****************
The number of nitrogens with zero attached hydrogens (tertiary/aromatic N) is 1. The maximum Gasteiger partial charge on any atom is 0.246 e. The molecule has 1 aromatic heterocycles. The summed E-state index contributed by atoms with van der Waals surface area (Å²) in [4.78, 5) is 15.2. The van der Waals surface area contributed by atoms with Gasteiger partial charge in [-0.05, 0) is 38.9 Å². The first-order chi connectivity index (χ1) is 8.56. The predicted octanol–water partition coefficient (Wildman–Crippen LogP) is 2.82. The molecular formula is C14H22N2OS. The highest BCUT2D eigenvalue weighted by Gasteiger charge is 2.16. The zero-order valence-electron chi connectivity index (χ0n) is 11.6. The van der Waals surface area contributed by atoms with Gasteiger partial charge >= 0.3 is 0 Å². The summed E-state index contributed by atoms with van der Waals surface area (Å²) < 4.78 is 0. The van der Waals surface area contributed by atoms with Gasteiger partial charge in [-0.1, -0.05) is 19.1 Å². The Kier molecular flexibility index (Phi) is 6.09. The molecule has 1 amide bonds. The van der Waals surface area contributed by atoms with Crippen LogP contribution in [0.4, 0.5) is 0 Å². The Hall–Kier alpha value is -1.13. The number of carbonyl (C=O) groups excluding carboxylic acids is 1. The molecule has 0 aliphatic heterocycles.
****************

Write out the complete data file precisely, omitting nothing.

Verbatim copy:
The number of nitrogens with zero attached hydrogens (tertiary/aromatic N) is 1. The maximum Gasteiger partial charge on any atom is 0.246 e. The molecule has 1 aromatic heterocycles. The summed E-state index contributed by atoms with van der Waals surface area (Å²) in [4.78, 5) is 15.2. The van der Waals surface area contributed by atoms with Gasteiger partial charge in [-0.05, 0) is 38.9 Å². The first-order chi connectivity index (χ1) is 8.56. The predicted octanol–water partition coefficient (Wildman–Crippen LogP) is 2.82. The molecular formula is C14H22N2OS. The highest BCUT2D eigenvalue weighted by Gasteiger charge is 2.16. The zero-order valence-electron chi connectivity index (χ0n) is 11.6. The van der Waals surface area contributed by atoms with Gasteiger partial charge >= 0.3 is 0 Å². The summed E-state index contributed by atoms with van der Waals surface area (Å²) < 4.78 is 0. The van der Waals surface area contributed by atoms with Gasteiger partial charge in [-0.1, -0.05) is 19.1 Å². The Kier molecular flexibility index (Phi) is 6.09. The molecule has 1 amide bonds. The van der Waals surface area contributed by atoms with Crippen LogP contribution in [0.4, 0.5) is 0 Å². The Hall–Kier alpha value is -1.13. The number of carbonyl (C=O) groups excluding carboxylic acids is 1. The molecule has 0 aliphatic heterocycles.